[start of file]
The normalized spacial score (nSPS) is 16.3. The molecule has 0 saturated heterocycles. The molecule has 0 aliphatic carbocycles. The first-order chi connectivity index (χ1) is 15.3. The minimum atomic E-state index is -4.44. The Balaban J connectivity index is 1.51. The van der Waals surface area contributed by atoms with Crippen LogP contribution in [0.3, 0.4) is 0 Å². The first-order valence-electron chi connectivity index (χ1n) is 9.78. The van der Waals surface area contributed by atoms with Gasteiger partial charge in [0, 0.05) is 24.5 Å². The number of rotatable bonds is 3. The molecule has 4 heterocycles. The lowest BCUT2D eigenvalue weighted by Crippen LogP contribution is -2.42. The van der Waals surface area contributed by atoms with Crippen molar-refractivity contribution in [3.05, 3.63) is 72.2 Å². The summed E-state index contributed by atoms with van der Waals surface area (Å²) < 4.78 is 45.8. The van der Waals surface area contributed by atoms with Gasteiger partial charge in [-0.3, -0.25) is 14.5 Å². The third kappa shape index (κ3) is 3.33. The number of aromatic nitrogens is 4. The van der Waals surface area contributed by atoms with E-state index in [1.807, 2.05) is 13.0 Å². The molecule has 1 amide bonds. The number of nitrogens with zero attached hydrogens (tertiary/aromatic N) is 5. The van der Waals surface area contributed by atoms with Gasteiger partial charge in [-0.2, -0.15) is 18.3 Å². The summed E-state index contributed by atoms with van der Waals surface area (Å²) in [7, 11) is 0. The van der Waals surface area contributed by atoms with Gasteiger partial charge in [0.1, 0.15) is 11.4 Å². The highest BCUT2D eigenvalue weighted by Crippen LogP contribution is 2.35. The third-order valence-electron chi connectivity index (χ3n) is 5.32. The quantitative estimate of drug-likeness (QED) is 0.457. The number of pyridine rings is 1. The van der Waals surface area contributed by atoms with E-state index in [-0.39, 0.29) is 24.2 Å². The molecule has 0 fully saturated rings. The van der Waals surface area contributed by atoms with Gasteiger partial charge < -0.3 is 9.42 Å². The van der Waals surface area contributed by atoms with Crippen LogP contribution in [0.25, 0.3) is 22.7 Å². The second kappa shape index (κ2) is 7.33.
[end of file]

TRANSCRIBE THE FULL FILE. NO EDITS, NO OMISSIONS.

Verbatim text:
The normalized spacial score (nSPS) is 16.3. The molecule has 0 saturated heterocycles. The molecule has 0 aliphatic carbocycles. The first-order chi connectivity index (χ1) is 15.3. The minimum atomic E-state index is -4.44. The Balaban J connectivity index is 1.51. The van der Waals surface area contributed by atoms with Crippen LogP contribution in [0.3, 0.4) is 0 Å². The first-order valence-electron chi connectivity index (χ1n) is 9.78. The van der Waals surface area contributed by atoms with Gasteiger partial charge in [0, 0.05) is 24.5 Å². The number of rotatable bonds is 3. The molecule has 4 heterocycles. The lowest BCUT2D eigenvalue weighted by Crippen LogP contribution is -2.42. The van der Waals surface area contributed by atoms with Crippen molar-refractivity contribution in [3.05, 3.63) is 72.2 Å². The summed E-state index contributed by atoms with van der Waals surface area (Å²) < 4.78 is 45.8. The van der Waals surface area contributed by atoms with Gasteiger partial charge in [-0.3, -0.25) is 14.5 Å². The third kappa shape index (κ3) is 3.33. The number of aromatic nitrogens is 4. The van der Waals surface area contributed by atoms with E-state index in [1.807, 2.05) is 13.0 Å². The molecule has 1 amide bonds. The number of nitrogens with zero attached hydrogens (tertiary/aromatic N) is 5. The van der Waals surface area contributed by atoms with Gasteiger partial charge in [-0.2, -0.15) is 18.3 Å². The summed E-state index contributed by atoms with van der Waals surface area (Å²) in [7, 11) is 0. The van der Waals surface area contributed by atoms with Gasteiger partial charge in [0.1, 0.15) is 11.4 Å². The highest BCUT2D eigenvalue weighted by Crippen LogP contribution is 2.35. The third-order valence-electron chi connectivity index (χ3n) is 5.32. The quantitative estimate of drug-likeness (QED) is 0.457. The number of pyridine rings is 1. The van der Waals surface area contributed by atoms with E-state index in [-0.39, 0.29) is 24.2 Å². The molecule has 0 fully saturated rings. The van der Waals surface area contributed by atoms with Gasteiger partial charge < -0.3 is 9.42 Å². The van der Waals surface area contributed by atoms with Crippen LogP contribution in [0.25, 0.3) is 22.7 Å². The second kappa shape index (κ2) is 7.33.